June 25, 2013
A country home without the headaches
Park Place at Cowichan Bay
Location: Cowichan Bay, Vancouver Island
Project size/ scope: A 36-home residential small-lot strata development of mixed easy-care one- and two-level homes ranging from 1,100 —1,800 sq. ft
Price: From $339,900 to mid-$400,000s
Monthly Strata fees: $25.25 per month
Contact: Kim Johannsen
Address: 4369 Kingscote Rd., Cowichan Bay
Websites: www.parkplacecowichanbay.com and www.kimjohannsen.com
Developers: Four Way Properties Ltd.
General Contractor: Cadillac Homes Ltd.
Occupancy: 10 homes left; varying stages of construction
Special to The Sun
You’re thinking about a little place in the country. But when you start looking, you realize that a little place usually comes with a big price tag, and often more land than you want or need. “Affordability in rural areas becomes challenging,” says Kim Johannsen, a realtor with RE/MAX of Duncan on Vancouver Island and a part owner of a new residential development near Cowichan Bay. That’s because living in the country typically means having a septic field for sewage waste and a well to provide drinking water.
“And then you need a larger lot. For a well and a septic field, you need to have at least 2.5 acres,” Johannsen explains. “So now you’re talking about 2.5 acres with a house on it and the price just keeps going up.” For some of his clients, the recent answer has been a single-family home in a small subdivision in the country that doesn’t need to comply with the usual sewage and water rules because it’s connected to both a municipal sewer and municipal drinking water supply.
“That’s been the catalyst, not just for this development, but others like it,” he says. “Within our geographic area, there are very few areas that have any kind of sewer infrastructure. And wherever there’s sewer infrastructure, that’s where you’ll find development.” So instead of sitting on at least 2.5 acres each, homes in the 36-unit development called Park Place at Cowichan Bay occupy lots that are about 55 by 100 feet. The homes take up about one-third of the lots.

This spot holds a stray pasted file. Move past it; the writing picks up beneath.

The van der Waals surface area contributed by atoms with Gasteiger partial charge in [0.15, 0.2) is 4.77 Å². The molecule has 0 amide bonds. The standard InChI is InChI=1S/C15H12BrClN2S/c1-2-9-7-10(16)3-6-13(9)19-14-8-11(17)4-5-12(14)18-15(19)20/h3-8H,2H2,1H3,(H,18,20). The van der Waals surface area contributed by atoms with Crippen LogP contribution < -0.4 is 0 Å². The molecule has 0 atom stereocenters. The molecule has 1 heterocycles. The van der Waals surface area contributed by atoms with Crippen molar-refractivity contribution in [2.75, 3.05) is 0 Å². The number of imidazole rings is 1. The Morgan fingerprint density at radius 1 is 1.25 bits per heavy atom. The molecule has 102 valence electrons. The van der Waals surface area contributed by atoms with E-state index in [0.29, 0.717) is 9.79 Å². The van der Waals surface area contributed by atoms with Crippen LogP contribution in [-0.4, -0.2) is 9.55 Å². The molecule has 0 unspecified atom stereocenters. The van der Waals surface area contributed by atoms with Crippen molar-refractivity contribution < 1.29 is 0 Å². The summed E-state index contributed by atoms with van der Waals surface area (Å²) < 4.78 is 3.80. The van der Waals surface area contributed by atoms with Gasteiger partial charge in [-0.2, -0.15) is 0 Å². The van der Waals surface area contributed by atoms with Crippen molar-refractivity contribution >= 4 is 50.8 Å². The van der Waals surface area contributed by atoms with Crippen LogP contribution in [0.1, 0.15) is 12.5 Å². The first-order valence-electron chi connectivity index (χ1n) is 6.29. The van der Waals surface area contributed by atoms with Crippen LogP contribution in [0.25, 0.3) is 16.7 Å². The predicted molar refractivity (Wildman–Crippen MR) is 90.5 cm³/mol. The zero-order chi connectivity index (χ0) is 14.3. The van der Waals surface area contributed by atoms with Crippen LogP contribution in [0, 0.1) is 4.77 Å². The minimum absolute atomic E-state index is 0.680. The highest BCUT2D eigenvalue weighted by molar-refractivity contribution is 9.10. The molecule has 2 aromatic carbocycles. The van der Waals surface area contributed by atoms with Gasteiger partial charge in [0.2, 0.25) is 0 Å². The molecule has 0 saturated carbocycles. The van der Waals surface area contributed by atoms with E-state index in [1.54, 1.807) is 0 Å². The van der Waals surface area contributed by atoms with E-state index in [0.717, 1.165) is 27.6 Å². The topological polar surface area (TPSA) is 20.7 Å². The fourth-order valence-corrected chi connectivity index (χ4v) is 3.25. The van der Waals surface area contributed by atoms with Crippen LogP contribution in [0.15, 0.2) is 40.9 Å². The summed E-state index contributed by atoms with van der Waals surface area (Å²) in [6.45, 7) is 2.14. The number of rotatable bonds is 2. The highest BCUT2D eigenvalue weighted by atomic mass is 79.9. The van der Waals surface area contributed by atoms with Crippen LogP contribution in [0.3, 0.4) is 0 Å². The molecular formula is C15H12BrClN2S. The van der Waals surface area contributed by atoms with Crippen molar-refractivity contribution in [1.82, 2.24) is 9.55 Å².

“We believe in small footprints, so we’re building smaller square footage on reasonably sized lots. That appeals to first-time buyers and people who are downsizing,” explains Dave Slang, partner with Cadillac Homes, the general contractor and part owner of Park Place. The homes range from 1,100 to 1,800 square feet and are a mix of one-storey ranchers with two bedrooms and two baths to two-storey homes with three bedrooms and two bathrooms. Each home comes with a garage at the front and a sun deck or porch at the back. Prices range from $339,900 to mid-$400,000s.
For that price, Slang says, buyers get a well-designed, well-built home that’s ready to be lived in. “Every house we sell is landscaped, comes with in-ground sprinklers, a full appliance package including full-sized washer and dryer — all stainless steel — window coverings, blinds and bug screens. So basically, if you buy a house, you don’t need to spend another penny, you just move right in.” Slang says you can see the quality of the Cadillac Homes the minute you walk inside one. “The finishings, the fit, everything works. Everything, you know, even the paint is immaculate and the drywall is perfect.”